5 Ways to Challenge Your Single Leg Stance and Improve Your Balance

Improve balance portland physical therapy

The ability to maintain our balance is linked to multiple processes in our body including muscles and joints, vision, and our inner ear. As we get older, there are changes in all of these systems that result in a loss of steadiness and an increased risk of falling. Fortunately, falling is not inevitable and with training, our balance can improve! Training your balance now is also effective in improving your athletic performance by making better use of the strength that you already have.

Whether from a physical therapist, a personal trainer, or part of the warm up routine of your sports team, balance is very often overlooked in any training program. Maybe it sounds a bit dull but there are ways you can make it fun! Balance training can so easily be incorporated into your exercise routine and the results can help to preserve your ability to balance as you get older, warding off injuries and keeping your body strong.

Gauge your own balance with the single leg stance. Stand next to something sturdy, like a chair or table, and raise one leg off of the floor with your hips bent to 45 degrees and your knee to 90 degrees. Begin by trying to balance for 5-10 seconds and then work your way up. To challenge yourself even more, try these single leg stance modifications:

Relax Your Toes

Most people, when they stand on one foot, automatically tend to “grip the floor for dear life” with their toes as a way of searching for any type of stability. Relaxing the toes increases the surface area of your foot and allows some of those deep intrinsic foot muscles that are just in the arch of our foot, to activate.

Practice Balancing Barefoot

Taking the shoes and socks off allows you to receive sensory feedback from the floor, letting your natural foot do what it wants on the floor. You’re also not forced into the position of your shoes (aka foot coffins). Runners who need to have really strong foot muscles will do a lot of training while barefoot. This gives these muscles a better chance of activating without that stability.

Look Up!

We’re so reliant on our visual system for balance and movement in general, we’ll always correct our posture so that our gaze is horizontal. When you look down at the ground, everything else follows—your neck is flexed, your shoulders are rounded, your butt may be sticking out a little bit to counter the weight—posturally you’re put in a really bad position. Looking up straightens everything out and makes it much more challenging.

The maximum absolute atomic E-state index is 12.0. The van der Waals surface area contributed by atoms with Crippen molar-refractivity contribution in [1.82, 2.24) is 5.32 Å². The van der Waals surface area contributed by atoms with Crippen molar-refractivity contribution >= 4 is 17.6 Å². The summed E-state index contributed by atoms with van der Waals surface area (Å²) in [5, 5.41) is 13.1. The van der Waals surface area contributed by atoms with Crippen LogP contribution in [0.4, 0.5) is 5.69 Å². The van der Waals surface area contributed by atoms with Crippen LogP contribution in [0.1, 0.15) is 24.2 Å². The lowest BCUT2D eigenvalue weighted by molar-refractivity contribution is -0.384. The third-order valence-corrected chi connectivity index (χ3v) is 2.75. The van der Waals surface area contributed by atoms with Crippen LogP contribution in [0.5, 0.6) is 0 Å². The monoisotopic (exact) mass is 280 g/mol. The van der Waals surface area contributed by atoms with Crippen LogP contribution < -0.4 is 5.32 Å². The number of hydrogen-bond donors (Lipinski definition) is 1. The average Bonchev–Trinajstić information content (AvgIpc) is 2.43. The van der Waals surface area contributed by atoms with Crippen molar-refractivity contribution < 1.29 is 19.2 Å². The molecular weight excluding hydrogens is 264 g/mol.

Close Your Eyes

At first this may be difficult, but over time it will make you less reliant on your visual system. Closing your eyes will make your proprioceptor system work a little bit harder, helping to train and strengthen those muscles and ligaments.


Balance training doesn’t always have to be “stand on one leg and hold for as long as you can”. Practicing balance while frozen (not talking, not blinking, not moving) is not quite realistic to maintaining proper balance in everyday life. Shake things up by catching a ball while you’re balancing on one leg, having a conversation, thinking about something else, moving your arms, cooking, washing dishes, etc. Challenge your brain to focus on more than just your balance so that it becomes an automatic response.

Make balance training a part of your workout routine by practicing your single leg stance daily. You’ll notice improvements in no time!

Is Crossing Your Legs Bad For You?

Crossing your legs seems like a natural sitting position but can it actually be bad for you?

Aside from claims that it raises your blood pressure or that it can cause varicose veins, regularly sitting with your legs crossed may result in a stooped posture, lower back pain, neck pain, and/or hip discomfort. This seemingly harmless sitting position could be contributing to aches and pains and actually increasing your chance of further injury.